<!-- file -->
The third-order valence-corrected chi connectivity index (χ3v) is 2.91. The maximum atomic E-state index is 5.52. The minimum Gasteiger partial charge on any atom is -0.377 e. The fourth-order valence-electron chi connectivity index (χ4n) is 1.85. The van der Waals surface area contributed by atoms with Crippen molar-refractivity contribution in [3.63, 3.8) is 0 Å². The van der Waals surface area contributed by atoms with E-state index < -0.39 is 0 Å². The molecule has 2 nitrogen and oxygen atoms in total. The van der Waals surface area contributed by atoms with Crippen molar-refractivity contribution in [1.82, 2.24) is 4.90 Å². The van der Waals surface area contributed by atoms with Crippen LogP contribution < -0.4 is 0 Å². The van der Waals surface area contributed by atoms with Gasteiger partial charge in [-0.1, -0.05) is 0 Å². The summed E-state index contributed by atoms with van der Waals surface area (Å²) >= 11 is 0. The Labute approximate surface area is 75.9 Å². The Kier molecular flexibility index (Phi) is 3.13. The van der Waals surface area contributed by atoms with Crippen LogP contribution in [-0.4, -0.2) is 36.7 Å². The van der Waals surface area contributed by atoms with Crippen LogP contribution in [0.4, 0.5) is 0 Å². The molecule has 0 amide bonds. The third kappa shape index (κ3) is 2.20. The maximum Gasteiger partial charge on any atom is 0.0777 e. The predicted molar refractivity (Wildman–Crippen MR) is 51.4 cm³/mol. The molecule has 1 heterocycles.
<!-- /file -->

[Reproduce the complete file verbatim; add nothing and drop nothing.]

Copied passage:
The third-order valence-corrected chi connectivity index (χ3v) is 2.91. The maximum atomic E-state index is 5.52. The minimum Gasteiger partial charge on any atom is -0.377 e. The fourth-order valence-electron chi connectivity index (χ4n) is 1.85. The van der Waals surface area contributed by atoms with Crippen molar-refractivity contribution in [3.63, 3.8) is 0 Å². The van der Waals surface area contributed by atoms with E-state index < -0.39 is 0 Å². The molecule has 2 nitrogen and oxygen atoms in total. The van der Waals surface area contributed by atoms with Crippen molar-refractivity contribution in [1.82, 2.24) is 4.90 Å². The van der Waals surface area contributed by atoms with Crippen LogP contribution < -0.4 is 0 Å². The van der Waals surface area contributed by atoms with Gasteiger partial charge in [-0.1, -0.05) is 0 Å². The summed E-state index contributed by atoms with van der Waals surface area (Å²) >= 11 is 0. The Labute approximate surface area is 75.9 Å². The Kier molecular flexibility index (Phi) is 3.13. The van der Waals surface area contributed by atoms with Crippen LogP contribution in [-0.4, -0.2) is 36.7 Å². The van der Waals surface area contributed by atoms with Crippen LogP contribution in [0.4, 0.5) is 0 Å². The molecule has 0 amide bonds. The third kappa shape index (κ3) is 2.20. The maximum Gasteiger partial charge on any atom is 0.0777 e. The predicted molar refractivity (Wildman–Crippen MR) is 51.4 cm³/mol. The molecule has 1 heterocycles.